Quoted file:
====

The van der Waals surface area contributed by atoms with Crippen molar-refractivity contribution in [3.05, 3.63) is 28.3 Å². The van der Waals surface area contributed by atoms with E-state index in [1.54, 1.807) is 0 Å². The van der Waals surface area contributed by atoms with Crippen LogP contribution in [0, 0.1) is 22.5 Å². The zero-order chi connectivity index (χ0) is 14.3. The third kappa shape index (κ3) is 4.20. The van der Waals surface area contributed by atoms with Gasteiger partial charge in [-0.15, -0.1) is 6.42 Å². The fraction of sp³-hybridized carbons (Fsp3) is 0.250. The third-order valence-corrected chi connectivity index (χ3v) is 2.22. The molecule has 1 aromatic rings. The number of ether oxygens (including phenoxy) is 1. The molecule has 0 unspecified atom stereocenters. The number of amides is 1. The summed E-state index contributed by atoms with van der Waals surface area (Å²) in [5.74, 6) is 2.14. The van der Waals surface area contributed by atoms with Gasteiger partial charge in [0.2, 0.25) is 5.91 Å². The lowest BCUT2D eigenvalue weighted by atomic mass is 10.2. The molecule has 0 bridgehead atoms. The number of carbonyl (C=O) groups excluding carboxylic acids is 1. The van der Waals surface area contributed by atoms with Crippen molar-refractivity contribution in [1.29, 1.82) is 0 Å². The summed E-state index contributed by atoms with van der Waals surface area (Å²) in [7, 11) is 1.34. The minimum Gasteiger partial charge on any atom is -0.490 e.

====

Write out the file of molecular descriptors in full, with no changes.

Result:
The van der Waals surface area contributed by atoms with Crippen molar-refractivity contribution in [3.05, 3.63) is 28.3 Å². The van der Waals surface area contributed by atoms with E-state index in [1.54, 1.807) is 0 Å². The van der Waals surface area contributed by atoms with Crippen LogP contribution in [0, 0.1) is 22.5 Å². The zero-order chi connectivity index (χ0) is 14.3. The third kappa shape index (κ3) is 4.20. The van der Waals surface area contributed by atoms with Gasteiger partial charge in [-0.15, -0.1) is 6.42 Å². The fraction of sp³-hybridized carbons (Fsp3) is 0.250. The third-order valence-corrected chi connectivity index (χ3v) is 2.22. The molecule has 1 aromatic rings. The number of ether oxygens (including phenoxy) is 1. The molecule has 0 unspecified atom stereocenters. The number of amides is 1. The summed E-state index contributed by atoms with van der Waals surface area (Å²) in [5.74, 6) is 2.14. The van der Waals surface area contributed by atoms with Gasteiger partial charge in [0.2, 0.25) is 5.91 Å². The lowest BCUT2D eigenvalue weighted by atomic mass is 10.2. The molecule has 0 bridgehead atoms. The number of carbonyl (C=O) groups excluding carboxylic acids is 1. The van der Waals surface area contributed by atoms with Crippen molar-refractivity contribution in [1.29, 1.82) is 0 Å². The summed E-state index contributed by atoms with van der Waals surface area (Å²) in [7, 11) is 1.34. The minimum Gasteiger partial charge on any atom is -0.490 e.